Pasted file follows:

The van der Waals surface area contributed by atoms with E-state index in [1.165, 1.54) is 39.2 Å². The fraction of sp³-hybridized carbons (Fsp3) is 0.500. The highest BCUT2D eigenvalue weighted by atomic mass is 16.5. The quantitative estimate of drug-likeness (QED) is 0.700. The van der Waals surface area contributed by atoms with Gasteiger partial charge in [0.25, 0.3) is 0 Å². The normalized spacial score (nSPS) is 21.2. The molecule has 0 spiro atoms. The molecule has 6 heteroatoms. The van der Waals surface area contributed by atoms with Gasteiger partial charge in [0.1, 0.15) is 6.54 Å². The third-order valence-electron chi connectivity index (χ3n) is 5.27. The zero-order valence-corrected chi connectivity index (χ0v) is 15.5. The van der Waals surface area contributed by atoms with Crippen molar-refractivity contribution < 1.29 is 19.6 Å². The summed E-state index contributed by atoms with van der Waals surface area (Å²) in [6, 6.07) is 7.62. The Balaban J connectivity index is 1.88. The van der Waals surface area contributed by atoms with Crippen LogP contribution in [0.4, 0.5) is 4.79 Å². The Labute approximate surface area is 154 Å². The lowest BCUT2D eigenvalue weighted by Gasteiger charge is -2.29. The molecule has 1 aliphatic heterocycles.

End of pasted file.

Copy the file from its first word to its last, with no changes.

The van der Waals surface area contributed by atoms with E-state index in [1.165, 1.54) is 39.2 Å². The fraction of sp³-hybridized carbons (Fsp3) is 0.500. The highest BCUT2D eigenvalue weighted by atomic mass is 16.5. The quantitative estimate of drug-likeness (QED) is 0.700. The van der Waals surface area contributed by atoms with Gasteiger partial charge in [0.25, 0.3) is 0 Å². The normalized spacial score (nSPS) is 21.2. The molecule has 0 spiro atoms. The molecule has 6 heteroatoms. The van der Waals surface area contributed by atoms with Gasteiger partial charge in [0.1, 0.15) is 6.54 Å². The third-order valence-electron chi connectivity index (χ3n) is 5.27. The zero-order valence-corrected chi connectivity index (χ0v) is 15.5. The van der Waals surface area contributed by atoms with Crippen molar-refractivity contribution < 1.29 is 19.6 Å². The summed E-state index contributed by atoms with van der Waals surface area (Å²) in [6, 6.07) is 7.62. The Balaban J connectivity index is 1.88. The van der Waals surface area contributed by atoms with Crippen LogP contribution in [0.4, 0.5) is 4.79 Å². The Labute approximate surface area is 154 Å². The lowest BCUT2D eigenvalue weighted by Gasteiger charge is -2.29. The molecule has 1 aliphatic heterocycles.